The episode of Chaudhry Sarwar’s induction and departure by the leadership of the PML-N points to certain lessons. Sarwar had been kind to the Sharifs in exile, which may have won him their favour. However, what Sarwar was perhaps not fully cognizant of or sensitive to was the Sharifs’ proven record of demanding loyalty above all else. Dissidence, and that too publicly, is a no-no in the Sharifs’ playbook. The fact that Sarwar played a role in getting Pakistan the coveted GSP Plus by using his contacts in the European parliament proved insufficient when weighed against his ‘sins’ in the Sharifs’ eyes. If proof of this assertion of the Sharifs’ rule that loyalty counts above all else is needed, one only has to glance at the contrast between the treatment of the Governor and certain blue-eyed federal ministers. Whereas the former may have been guilty in the Sharifs’ eyes of not being sufficiently loyal and docile, the latter have literally got away with blue murder in the energy and petrol crises and are still being protected.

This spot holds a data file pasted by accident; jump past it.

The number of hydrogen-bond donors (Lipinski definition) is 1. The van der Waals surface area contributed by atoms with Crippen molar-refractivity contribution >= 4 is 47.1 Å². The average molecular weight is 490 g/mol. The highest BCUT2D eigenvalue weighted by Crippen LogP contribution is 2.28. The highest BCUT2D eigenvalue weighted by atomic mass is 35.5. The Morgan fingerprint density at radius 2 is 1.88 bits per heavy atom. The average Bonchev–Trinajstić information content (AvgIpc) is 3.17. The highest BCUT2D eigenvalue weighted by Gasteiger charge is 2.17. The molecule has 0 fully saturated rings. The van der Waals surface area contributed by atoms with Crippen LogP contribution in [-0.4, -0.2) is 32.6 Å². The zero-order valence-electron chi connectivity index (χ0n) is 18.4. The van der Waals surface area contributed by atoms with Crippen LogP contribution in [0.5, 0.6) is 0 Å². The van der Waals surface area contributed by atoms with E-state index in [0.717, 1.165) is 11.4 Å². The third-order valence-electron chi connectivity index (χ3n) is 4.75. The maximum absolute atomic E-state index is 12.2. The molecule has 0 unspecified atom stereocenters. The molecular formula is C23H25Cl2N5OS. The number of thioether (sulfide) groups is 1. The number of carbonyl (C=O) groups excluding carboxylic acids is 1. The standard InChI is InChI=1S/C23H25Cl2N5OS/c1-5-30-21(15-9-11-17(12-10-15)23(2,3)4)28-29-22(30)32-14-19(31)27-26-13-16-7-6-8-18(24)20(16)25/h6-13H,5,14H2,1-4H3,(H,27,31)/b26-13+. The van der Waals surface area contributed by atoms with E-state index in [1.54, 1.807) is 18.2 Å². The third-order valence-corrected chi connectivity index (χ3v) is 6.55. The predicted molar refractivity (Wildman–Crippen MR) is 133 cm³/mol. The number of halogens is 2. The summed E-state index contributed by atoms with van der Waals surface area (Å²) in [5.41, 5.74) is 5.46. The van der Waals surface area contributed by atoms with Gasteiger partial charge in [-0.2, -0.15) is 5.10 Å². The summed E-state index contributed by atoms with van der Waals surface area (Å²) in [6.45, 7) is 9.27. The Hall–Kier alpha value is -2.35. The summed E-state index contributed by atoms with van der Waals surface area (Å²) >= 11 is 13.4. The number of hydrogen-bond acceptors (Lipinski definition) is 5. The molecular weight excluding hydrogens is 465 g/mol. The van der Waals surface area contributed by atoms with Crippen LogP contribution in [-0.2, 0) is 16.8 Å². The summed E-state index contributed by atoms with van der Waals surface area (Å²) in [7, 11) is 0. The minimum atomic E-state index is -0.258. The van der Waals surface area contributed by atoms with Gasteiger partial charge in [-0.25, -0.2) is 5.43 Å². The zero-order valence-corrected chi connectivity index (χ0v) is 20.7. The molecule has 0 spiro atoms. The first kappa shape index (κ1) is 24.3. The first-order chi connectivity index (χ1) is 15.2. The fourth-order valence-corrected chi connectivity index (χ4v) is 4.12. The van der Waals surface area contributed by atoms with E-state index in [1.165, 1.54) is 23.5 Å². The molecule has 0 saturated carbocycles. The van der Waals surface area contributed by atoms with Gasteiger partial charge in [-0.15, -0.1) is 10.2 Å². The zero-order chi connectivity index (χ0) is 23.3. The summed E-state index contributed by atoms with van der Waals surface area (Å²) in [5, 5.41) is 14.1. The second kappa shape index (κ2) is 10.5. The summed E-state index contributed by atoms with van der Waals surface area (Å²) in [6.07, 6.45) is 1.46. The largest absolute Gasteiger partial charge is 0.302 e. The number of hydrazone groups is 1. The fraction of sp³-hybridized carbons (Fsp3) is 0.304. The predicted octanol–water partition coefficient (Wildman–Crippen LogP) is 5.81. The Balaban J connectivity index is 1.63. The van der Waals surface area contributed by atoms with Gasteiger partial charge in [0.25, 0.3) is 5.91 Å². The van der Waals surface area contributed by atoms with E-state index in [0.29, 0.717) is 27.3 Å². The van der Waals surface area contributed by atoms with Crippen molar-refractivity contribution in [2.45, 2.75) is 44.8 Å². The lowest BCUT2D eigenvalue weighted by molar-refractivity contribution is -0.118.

Chaudhry Sarwar’s future is now up for grabs. If he chooses to enter the political fray (for which the rules say he will have to wait before being able to seek elected office), an inclination he has mutedly indicated, there are at least two parties that are takers waiting in the wings: PPP and PTI. The only problem is whether, if Chaudhry Sarwar still carries the flame of the reforms dear to his heart within his breast, such parties can provide the enabling platform he seeks.